D.A Rejects

*****Disclaimer: This is not legal advice and is for educational purposes only. This does not create an attorney-client privilege.

If you have recently been arrested, or on the chance you ever were to be, it is helpful to have a general understanding of what the process looks like from there. This blog will focus on one scenario that might happen after the booking process is over and done; being a D.A. Reject.

This is the outcome that everyone should hope for if they are arrested. If you are arrested, a couple things could happen. The first less than ideal option could be that the district attorney decides to move forward with filing charges against you, which would start you down a process of being arraigned and so on.

The next possibilities are much more positive. The first could be that charges are not filed. While this does mean that for the time being the case isn't moving forward, it does not necessarily mean it never will. If the DA or city attorney won't press charges at that point, they still have till the end of the statute of limitations to do so.

The even better outcome would be that the DA office officially rejects filing charges and dismisses the case. While it would technically still be possible for the office to reopen a closed case if new evidence comes to light or circumstances change, for the most part you can be reassured that you have avoided the necessity of defending yourself in court.

It is always advisable to push the filing rejection process along and encourage the DA, or city attorney, to not move forward with criminal charges after an arrest or other incident in which you feel you are under investigation or otherwise in jeopardy or criminal indictment. The best way to go about doing this would be to hire a strong criminal defense attorney and have them send the prosecutor in your jurisdiction a DA reject request/letter of representation.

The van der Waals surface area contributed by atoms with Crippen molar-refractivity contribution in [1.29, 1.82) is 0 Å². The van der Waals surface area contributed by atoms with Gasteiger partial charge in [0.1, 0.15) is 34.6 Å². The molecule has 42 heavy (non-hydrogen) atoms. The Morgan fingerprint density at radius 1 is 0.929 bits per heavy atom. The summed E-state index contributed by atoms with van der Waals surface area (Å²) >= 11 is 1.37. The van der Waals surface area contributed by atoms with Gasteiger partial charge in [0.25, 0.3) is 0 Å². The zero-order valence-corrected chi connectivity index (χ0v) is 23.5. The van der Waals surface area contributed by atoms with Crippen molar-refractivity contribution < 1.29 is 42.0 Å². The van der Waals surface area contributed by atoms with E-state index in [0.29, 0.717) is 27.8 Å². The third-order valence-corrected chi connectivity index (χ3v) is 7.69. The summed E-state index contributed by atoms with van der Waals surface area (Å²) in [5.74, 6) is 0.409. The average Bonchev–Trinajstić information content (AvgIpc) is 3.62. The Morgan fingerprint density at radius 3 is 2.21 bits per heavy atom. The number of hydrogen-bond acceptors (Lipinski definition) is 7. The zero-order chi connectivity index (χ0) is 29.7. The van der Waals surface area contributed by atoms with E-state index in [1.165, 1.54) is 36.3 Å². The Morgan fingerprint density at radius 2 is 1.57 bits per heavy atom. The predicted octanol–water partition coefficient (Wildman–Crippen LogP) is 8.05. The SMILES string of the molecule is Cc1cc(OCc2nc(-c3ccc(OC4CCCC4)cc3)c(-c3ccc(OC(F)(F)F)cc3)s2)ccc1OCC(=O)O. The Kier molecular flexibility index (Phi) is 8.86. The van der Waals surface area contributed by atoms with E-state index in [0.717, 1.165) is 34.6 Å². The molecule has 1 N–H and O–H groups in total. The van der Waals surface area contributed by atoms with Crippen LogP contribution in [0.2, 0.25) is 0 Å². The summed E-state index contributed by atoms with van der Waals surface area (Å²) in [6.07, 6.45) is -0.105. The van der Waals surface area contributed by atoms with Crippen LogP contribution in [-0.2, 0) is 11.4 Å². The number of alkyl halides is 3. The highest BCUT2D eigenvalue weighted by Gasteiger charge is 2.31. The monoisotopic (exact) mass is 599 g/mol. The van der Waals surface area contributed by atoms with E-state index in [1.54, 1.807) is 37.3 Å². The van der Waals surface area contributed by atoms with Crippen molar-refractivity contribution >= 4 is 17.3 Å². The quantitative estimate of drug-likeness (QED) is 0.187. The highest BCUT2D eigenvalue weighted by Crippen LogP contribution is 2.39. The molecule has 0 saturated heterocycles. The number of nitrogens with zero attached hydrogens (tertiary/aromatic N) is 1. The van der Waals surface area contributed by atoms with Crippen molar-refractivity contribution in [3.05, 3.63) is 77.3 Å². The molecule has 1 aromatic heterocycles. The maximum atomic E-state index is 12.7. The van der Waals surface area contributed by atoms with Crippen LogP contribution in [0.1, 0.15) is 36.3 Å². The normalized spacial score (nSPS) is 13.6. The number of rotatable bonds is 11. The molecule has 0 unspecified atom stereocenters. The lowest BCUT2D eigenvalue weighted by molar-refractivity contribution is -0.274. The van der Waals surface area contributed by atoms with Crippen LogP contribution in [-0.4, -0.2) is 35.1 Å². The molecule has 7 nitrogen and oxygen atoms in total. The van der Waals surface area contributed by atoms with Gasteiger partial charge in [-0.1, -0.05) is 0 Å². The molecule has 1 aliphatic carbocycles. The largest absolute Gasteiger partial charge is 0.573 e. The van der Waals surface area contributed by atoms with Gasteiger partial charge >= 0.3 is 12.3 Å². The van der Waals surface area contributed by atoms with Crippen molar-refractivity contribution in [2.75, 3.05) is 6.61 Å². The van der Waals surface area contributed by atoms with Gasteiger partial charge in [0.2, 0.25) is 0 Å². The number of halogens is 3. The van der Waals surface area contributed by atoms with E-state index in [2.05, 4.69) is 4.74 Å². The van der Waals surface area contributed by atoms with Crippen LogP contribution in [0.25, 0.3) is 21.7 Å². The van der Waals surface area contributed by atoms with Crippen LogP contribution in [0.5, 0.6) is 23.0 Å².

A DA reject letter will do a few things. One, it will tell the prosecutor that the suspect, i.e. you, has retained a private criminal defense attorney. If the DA was eyeing your case as an easy conviction, they already got the message that this won't be an easy fight or a matter for an overworked public defender. In that preliminary letter, your attorney will make a brief, preliminary case for why you should not have charges brought against you and will direct their office to send all case information and correspondences regarding your criminal matter to the attorney.

With this letter, your attorney will also attach some evidence supporting your case. The first will be a formal declaration from you. Your attorney will help you to draft a statement, under penalty of perjury, regarding the circumstances of what happened and making a case for why you should not be charged. This route is best used in cases where you truly feel they are in the wrong with the charges. For something high stakes or that you know there is evidence implicating you, it may be advisable not to give this statement. No need to make an official statement regarding your defense if you need to play that card close to the chest. Your attorney will help make sure your statement doesn't implicate you in any way and once approved will have you sign off.

Along with their letter and your declaration, the attorney may include other evidence. For example, in a mutual domestic dispute, a declaration from the other involved party (saying it was a misunderstanding and that they don't think charges should be filed) can be a very strong argument in your defense. Other evidence that might be included could include photos, videos or screenshots proving you aren't culpable.

Sources:'s%20office%20may%20decline%20to%20prosecute%20or%20%E2%80%9Creject,if%20more%20investigation%20is%20required.&text=The%20California%20criminal%20defense%20attorneys,all%20types%20of%20criminal%20charges. (image)